WK Kellogg Co spin-off gets ‘frostie’ reception from shareholders

By Gill Hyslop

- Last updated on GMT

Both new companies saw stock prices tumble in the first week of trading. Pic: GettyImages
Both new companies saw stock prices tumble in the first week of trading. Pic: GettyImages

Related tags Kellogg company WK Kellogg Co Kellanova Shareholder Breakfast cereal Snacks demerger

The Kellogg Company has split into two separate, publicly traded companies - WK Kellogg Co and Kellanova - effectively to ‘create substantial value for shareowners’, however, shares of both fell in their first day of trading after the separation.

For the past decade, Kellogg's has essentially stagnated, with both top-line and bottom-line results almost flatlining since 2013. It was therefore little surprise the Battle Creek, Michigan-headquartered conglomerate reviewed its strategy to kickstart performance.

What is a demerger?

Sometimes called a spin-off, it’s the act of splitting into several entities and creating new companies. It’s not necessarily a sign that something’s wrong internally, but oft a strategy employed by conglomerates to lighten the load.

A newly found autonomy can be a great asset, especially on financial markets. A company’s overall worth mirrors the performance of its products, however, conglomerates like Kellogg - with its massive brand portfolio - can indeed become too big and unwieldy, with some products performing really well and others not.

By specialising in a specific field, the spinoffs also gain in efficiency and can shed the chains of high operating costs that typically burden conglomerates.

The initial strategy​ involved dividing into three independent companies - the third being a pure-play plant-based food company with around $340m in net sales - but the board of directors ultimately moved forward with two. It’s assumed the plant-based unit was dumped due to a surprising lack of investor appetite.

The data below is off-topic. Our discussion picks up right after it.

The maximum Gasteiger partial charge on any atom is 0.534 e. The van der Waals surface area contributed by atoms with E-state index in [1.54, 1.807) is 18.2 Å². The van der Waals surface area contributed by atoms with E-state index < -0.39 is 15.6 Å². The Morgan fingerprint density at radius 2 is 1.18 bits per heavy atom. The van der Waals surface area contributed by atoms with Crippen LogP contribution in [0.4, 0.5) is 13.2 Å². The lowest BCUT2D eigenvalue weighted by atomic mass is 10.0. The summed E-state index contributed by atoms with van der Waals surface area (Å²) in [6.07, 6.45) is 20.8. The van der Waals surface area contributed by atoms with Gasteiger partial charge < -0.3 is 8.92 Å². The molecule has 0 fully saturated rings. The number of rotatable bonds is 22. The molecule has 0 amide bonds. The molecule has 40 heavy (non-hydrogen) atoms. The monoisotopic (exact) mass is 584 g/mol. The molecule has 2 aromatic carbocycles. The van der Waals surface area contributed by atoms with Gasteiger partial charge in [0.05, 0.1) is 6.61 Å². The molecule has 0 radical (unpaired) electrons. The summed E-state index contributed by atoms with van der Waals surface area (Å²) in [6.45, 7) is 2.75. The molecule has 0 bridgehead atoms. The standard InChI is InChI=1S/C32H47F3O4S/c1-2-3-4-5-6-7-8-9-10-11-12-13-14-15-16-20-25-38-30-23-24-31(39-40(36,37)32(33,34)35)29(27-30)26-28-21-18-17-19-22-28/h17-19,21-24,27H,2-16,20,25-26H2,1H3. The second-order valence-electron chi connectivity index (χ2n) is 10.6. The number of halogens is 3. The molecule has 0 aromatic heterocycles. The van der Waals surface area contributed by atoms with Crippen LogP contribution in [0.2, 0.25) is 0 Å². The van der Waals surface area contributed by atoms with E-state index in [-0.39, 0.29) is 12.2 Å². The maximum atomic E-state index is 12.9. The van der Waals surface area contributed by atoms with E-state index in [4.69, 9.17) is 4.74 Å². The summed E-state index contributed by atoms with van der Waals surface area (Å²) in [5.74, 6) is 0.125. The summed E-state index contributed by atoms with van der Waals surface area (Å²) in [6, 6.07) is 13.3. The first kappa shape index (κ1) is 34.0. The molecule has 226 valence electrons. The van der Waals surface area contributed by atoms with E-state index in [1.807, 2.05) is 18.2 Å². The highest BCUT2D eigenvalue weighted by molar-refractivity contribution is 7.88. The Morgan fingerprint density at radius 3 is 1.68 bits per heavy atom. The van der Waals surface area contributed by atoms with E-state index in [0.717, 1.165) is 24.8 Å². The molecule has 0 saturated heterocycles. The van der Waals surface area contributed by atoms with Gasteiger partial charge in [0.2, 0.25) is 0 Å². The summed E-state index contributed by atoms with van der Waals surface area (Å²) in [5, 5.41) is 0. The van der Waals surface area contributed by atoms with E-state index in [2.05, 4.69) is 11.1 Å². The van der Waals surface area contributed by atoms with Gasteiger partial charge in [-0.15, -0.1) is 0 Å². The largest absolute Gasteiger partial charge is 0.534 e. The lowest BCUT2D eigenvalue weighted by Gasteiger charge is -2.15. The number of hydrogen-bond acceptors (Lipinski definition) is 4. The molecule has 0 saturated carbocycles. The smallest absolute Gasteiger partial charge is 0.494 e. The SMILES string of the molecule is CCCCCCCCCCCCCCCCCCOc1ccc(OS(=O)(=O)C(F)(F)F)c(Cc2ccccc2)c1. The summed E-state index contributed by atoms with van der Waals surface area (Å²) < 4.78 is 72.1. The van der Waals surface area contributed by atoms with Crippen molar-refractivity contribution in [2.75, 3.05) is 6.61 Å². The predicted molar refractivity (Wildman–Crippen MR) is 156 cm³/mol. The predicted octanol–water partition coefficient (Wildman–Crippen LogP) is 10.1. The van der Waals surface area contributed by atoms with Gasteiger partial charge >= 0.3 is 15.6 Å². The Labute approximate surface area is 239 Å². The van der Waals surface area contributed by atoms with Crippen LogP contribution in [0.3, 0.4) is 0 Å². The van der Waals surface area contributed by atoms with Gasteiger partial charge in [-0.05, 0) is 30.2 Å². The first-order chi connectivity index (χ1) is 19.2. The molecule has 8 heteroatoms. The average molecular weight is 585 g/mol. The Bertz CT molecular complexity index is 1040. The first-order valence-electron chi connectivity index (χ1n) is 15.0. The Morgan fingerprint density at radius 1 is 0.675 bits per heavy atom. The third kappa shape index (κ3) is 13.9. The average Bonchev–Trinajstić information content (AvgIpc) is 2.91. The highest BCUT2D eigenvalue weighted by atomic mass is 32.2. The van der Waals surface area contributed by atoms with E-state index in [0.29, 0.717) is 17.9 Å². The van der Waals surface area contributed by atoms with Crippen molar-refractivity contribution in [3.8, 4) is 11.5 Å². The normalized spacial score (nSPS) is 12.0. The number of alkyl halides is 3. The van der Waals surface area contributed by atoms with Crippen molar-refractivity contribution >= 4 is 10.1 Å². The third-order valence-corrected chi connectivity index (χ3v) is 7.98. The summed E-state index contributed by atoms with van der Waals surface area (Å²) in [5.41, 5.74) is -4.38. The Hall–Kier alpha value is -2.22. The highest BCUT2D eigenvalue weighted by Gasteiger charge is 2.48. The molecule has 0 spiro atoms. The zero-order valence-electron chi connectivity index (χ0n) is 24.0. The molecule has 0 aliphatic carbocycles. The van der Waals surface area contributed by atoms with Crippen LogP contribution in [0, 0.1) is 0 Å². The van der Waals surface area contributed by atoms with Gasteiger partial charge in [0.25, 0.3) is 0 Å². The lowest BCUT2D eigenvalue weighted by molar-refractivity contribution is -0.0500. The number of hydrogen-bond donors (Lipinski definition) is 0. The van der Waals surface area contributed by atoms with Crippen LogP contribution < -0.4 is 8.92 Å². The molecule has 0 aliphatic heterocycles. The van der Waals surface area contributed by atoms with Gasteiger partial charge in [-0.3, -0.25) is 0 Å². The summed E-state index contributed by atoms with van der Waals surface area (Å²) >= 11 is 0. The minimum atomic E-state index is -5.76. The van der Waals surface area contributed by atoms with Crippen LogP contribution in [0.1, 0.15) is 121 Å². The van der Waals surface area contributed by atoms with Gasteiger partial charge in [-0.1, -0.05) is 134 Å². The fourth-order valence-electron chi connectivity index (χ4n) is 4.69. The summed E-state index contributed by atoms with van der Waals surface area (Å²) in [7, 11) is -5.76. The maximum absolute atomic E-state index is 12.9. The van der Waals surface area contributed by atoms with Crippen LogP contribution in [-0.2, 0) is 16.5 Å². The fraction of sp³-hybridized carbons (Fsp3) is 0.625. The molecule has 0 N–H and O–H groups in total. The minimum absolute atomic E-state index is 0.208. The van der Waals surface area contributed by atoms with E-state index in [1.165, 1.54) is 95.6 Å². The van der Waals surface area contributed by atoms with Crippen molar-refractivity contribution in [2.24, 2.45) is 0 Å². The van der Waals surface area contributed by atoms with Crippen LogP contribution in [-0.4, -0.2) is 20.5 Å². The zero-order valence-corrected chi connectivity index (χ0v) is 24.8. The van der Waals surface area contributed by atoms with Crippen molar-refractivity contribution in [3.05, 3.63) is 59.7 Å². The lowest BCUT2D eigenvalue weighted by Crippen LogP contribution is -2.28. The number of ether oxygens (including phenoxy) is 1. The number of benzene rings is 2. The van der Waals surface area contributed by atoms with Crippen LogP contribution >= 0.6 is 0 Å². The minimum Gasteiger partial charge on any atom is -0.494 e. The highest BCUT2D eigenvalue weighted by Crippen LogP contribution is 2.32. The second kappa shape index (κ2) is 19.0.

WK Kellogg - named after the company founder William Keith Kellogg - is positioned as a premier cereal company across the US, Canada and the Caribbean, with annual production of over 360,000 tonnes of brands like Corn Flakes, Frosties, Special K, Rice Crispies bringing in around $2.4bn in net sales. It’s the second-largest seller of cereals on the North American continent - the largest brand being General Mills’ Cheerios, with sales of $435.9m and 139.1m boxes sold in 2022.

The larger unit - Kellanova - retains the remainder of Kellogg’s assets in global snacking, international cereal and noodles, and North American frozen breakfasts (Pringles, Pop-Tarts, RXBar, Cheez-It, etc) amassing around $11.4bn in net sales.

The rationale is that two would be able to focus on distinct priorities more effectively,​ which includes sourcing, processing, distribution and marketing strategies.

According to the company’s website, Kellanova’s strategy is to Differentiate, Drive and Deliver - that is, growing profitability by dedicating resources to its unique mix of megabrands. Long-time CEO and chair of Kellogg’s Steve Cahillane takes up the mantle as Kellanova’s CEO.

For its part, WK Kellogg’s strategy is laser-focused on the cereal business - meaning it is not expected to expand into other categories - along with modernising its supply chain, under the direction of Gary Pilnick.

Will it really benefit shareholders?

Shareholders taking a piece of the pie Getty
Pic: GettyImages

Since the start, Kellogg sought to power the transaction through a tax-free spinoff, directly distributing shares to existing shareholders of the parent company. This means shareholders of Kellanova (formerly Kellogg) received 1 share of WK Kellogg for every 4 shares of K they held.

Since the transaction was completed (on 2 October 2023), shares of both Kellanova and WK Kellogg have fallen.

The rationale for the split was to create ‘substantial value for shareowners’, according to Cahillane, however, the old K shares had not exactly covered themselves in glory in 2023, trading near lows just ahead of the split.

In August, Kellogg released its quarterly earnings results, posting earnings per share (EPS) of $1.25, exceeding analysts’ consensus estimates by $0.14. The company achieved a return on equity of 33.33% and a net margin of 5.46%, generating $4.04bn in revenue for the quarter, slightly below analyst estimates of $4.05bn. Based on equities research analysts’ predictions, Kellogg is expected to post EPS of $3.98 for the current year.